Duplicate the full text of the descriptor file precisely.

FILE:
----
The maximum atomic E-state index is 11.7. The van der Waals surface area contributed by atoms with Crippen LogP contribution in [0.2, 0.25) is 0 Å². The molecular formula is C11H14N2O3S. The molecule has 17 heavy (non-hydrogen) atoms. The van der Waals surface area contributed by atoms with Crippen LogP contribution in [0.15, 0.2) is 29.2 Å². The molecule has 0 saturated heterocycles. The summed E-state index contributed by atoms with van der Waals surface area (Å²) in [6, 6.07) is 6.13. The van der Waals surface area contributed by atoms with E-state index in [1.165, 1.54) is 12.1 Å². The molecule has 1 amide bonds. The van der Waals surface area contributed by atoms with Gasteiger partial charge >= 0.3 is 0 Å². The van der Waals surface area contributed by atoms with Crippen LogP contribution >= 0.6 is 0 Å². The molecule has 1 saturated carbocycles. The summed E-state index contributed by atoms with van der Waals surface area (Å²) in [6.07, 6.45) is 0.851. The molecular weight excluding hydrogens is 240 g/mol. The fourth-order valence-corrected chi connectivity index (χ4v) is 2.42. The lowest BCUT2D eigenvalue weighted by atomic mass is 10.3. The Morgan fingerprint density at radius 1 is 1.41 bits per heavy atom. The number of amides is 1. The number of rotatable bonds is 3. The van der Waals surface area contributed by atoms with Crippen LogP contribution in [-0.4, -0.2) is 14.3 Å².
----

The maximum atomic E-state index is 11.7. The van der Waals surface area contributed by atoms with Crippen LogP contribution in [0.2, 0.25) is 0 Å². The molecular formula is C11H14N2O3S. The molecule has 17 heavy (non-hydrogen) atoms. The van der Waals surface area contributed by atoms with Crippen LogP contribution in [0.15, 0.2) is 29.2 Å². The molecule has 0 saturated heterocycles. The summed E-state index contributed by atoms with van der Waals surface area (Å²) in [6, 6.07) is 6.13. The van der Waals surface area contributed by atoms with E-state index in [1.165, 1.54) is 12.1 Å². The molecule has 1 amide bonds. The van der Waals surface area contributed by atoms with Gasteiger partial charge >= 0.3 is 0 Å². The van der Waals surface area contributed by atoms with Crippen LogP contribution >= 0.6 is 0 Å². The molecule has 1 saturated carbocycles. The summed E-state index contributed by atoms with van der Waals surface area (Å²) in [6.07, 6.45) is 0.851. The molecular weight excluding hydrogens is 240 g/mol. The fourth-order valence-corrected chi connectivity index (χ4v) is 2.42. The lowest BCUT2D eigenvalue weighted by atomic mass is 10.3. The Morgan fingerprint density at radius 1 is 1.41 bits per heavy atom. The number of amides is 1. The number of rotatable bonds is 3. The van der Waals surface area contributed by atoms with Crippen LogP contribution in [-0.4, -0.2) is 14.3 Å².